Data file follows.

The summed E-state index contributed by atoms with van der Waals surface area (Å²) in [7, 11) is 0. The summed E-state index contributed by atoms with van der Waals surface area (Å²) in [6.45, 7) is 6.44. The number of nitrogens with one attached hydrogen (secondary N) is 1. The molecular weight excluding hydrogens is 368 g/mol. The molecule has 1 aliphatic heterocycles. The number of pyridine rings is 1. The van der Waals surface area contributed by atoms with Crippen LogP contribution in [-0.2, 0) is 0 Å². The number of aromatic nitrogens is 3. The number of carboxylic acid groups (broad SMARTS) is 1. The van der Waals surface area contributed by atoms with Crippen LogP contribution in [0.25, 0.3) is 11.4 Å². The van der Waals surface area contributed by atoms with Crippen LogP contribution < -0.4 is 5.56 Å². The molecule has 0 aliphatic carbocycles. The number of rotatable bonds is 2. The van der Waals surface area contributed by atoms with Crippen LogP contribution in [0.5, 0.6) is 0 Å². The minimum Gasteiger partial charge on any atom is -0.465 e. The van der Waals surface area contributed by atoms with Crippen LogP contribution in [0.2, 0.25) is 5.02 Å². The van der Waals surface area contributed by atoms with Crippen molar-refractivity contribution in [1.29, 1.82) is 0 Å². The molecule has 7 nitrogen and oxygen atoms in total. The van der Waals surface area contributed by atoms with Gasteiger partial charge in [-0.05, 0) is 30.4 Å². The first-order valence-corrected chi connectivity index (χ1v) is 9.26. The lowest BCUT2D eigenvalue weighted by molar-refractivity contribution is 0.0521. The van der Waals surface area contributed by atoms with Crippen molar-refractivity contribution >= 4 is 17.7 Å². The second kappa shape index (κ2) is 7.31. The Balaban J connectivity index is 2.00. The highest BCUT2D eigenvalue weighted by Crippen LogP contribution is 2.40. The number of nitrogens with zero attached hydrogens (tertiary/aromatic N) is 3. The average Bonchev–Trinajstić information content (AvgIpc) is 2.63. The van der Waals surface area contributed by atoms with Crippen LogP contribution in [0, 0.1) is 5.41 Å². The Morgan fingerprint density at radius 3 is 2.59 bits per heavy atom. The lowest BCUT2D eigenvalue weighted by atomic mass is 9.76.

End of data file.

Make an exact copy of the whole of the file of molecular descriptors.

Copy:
The summed E-state index contributed by atoms with van der Waals surface area (Å²) in [7, 11) is 0. The summed E-state index contributed by atoms with van der Waals surface area (Å²) in [6.45, 7) is 6.44. The number of nitrogens with one attached hydrogen (secondary N) is 1. The molecular weight excluding hydrogens is 368 g/mol. The molecule has 1 aliphatic heterocycles. The number of pyridine rings is 1. The van der Waals surface area contributed by atoms with Crippen LogP contribution in [-0.2, 0) is 0 Å². The number of aromatic nitrogens is 3. The number of carboxylic acid groups (broad SMARTS) is 1. The van der Waals surface area contributed by atoms with Crippen LogP contribution in [0.25, 0.3) is 11.4 Å². The van der Waals surface area contributed by atoms with Crippen LogP contribution < -0.4 is 5.56 Å². The molecule has 0 aliphatic carbocycles. The number of rotatable bonds is 2. The van der Waals surface area contributed by atoms with Crippen LogP contribution in [0.5, 0.6) is 0 Å². The minimum Gasteiger partial charge on any atom is -0.465 e. The van der Waals surface area contributed by atoms with Crippen LogP contribution in [0.2, 0.25) is 5.02 Å². The van der Waals surface area contributed by atoms with Crippen molar-refractivity contribution in [1.29, 1.82) is 0 Å². The molecule has 7 nitrogen and oxygen atoms in total. The van der Waals surface area contributed by atoms with Gasteiger partial charge in [-0.05, 0) is 30.4 Å². The first-order valence-corrected chi connectivity index (χ1v) is 9.26. The lowest BCUT2D eigenvalue weighted by molar-refractivity contribution is 0.0521. The van der Waals surface area contributed by atoms with Crippen molar-refractivity contribution >= 4 is 17.7 Å². The second kappa shape index (κ2) is 7.31. The Balaban J connectivity index is 2.00. The highest BCUT2D eigenvalue weighted by Crippen LogP contribution is 2.40. The number of nitrogens with zero attached hydrogens (tertiary/aromatic N) is 3. The average Bonchev–Trinajstić information content (AvgIpc) is 2.63. The van der Waals surface area contributed by atoms with Crippen LogP contribution in [0, 0.1) is 5.41 Å². The Morgan fingerprint density at radius 3 is 2.59 bits per heavy atom. The lowest BCUT2D eigenvalue weighted by atomic mass is 9.76.